As public school systems seek an auspicious goal - high-quality education for all children - they are increasingly turning to the private sector and nonprofit organizations to provide innovations in education. Private-public partnerships in education have been studied extensively by a number of reputable sources, most notably the World Bank. Private Public Partnerships (PPPs) can increase efficiency and choice and expand access to education services, particularly for households that tend to be poorly served by traditional schools (Patrinos, 2009).Due to the stagnation of aid and global conflicts, the international funding gap in education has increased to an estimated $26 billion. Some industry experts see impact investing as an to opportunity to augment this financial deficit and spur growth and innovation for social good - while making a profit. Impact investments are defined as "investments made into companies, organizations, and funds with the intention to generate social and environmental impact alongside a financial return" (GIIN).
According to McKinsey, U.S. education is a $1.5 trillion industry, growing at an estimated 5 percent annually. The number of annual private-equity deals has more than doubled, from 30 between 2007-2010 to about 70 between 2012-2014. Venture-capital investments in education hit a record high in 2014 of $1.87 billion. Impact investors have the potential to proivde startup, nonprofit and government entities with the required capital to advance education entrepreneurship.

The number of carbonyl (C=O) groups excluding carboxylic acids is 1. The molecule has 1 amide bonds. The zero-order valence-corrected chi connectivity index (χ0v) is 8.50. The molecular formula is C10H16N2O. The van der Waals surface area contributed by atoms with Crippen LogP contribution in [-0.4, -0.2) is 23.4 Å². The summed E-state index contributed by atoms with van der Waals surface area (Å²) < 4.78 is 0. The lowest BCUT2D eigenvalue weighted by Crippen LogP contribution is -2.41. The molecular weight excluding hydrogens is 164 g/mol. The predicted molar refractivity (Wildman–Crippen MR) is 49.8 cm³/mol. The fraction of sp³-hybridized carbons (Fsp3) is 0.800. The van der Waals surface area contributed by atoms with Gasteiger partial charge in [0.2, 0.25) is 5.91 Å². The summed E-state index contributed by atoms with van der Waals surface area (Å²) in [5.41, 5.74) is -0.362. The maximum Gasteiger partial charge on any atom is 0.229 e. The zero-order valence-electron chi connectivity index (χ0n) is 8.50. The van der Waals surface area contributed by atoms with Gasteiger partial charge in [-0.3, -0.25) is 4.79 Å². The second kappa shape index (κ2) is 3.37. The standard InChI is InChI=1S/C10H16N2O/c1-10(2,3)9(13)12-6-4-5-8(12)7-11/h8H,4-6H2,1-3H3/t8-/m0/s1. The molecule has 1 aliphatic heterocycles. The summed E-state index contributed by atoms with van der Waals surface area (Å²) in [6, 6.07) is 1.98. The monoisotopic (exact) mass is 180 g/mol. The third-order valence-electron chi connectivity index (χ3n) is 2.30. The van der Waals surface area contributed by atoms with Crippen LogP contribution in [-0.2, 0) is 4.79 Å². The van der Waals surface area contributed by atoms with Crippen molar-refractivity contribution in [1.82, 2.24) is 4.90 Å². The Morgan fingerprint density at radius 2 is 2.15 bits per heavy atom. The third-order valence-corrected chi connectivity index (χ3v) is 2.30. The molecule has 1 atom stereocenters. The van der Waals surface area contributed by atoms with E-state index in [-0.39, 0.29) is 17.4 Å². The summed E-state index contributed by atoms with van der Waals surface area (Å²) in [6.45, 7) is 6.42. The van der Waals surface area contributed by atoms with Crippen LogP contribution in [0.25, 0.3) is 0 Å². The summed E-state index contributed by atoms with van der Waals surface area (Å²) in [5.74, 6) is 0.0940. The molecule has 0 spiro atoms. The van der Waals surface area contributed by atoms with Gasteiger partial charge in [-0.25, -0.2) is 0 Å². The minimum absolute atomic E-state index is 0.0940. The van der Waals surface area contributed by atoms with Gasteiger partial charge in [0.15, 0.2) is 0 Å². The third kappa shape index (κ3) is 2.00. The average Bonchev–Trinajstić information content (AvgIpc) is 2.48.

The innovations that will revolutionize education at scale will need to be supplemented by ample investment, a prime opportunity for investors. Companies like NewSchools Venture Fund, Rethink Education and Learn Capital are revolutionizing how we view the interplay between business and education, raising capital from prominent investors (including the Bill and Melinda Gates Foundation) and then investing those funds to support education entrepreneurs who are truly transforming public education. Investment portfolios of these venture capital organizations include: The Achievement Network, Aspire Public Schools, ClassDojo, Families For Excellent Schools, KIPP, MATCH Teacher Residency, Relay Graduate School of Education, Teach For America, Smarterer, NoRedInk and more.
Where is the solution to the education crisis? Revolutions in public administration, charter school organizations and new private school models (including AltSchool, among others) provide an opportunity for innovations in education, and coupled with genuine, community-led engagement, can spur the growth required to prepare students for success in the 21st century.
Patrinos, H., Barrera-Osorio, F., Guaqueta, J. (2009). The Role and Impact of Public-Private Partnerships in Education. The World Bank.
Bryant, J., Sarakatsannis, J. (2015). Why US education is ready for investment. McKinsey and Company, Insights.
Greenfield, Matt and Vander Ark, Tom. (2014). Boosting Impact: Why Foundations Should Invest in Education Venture Funds. Getting Smart.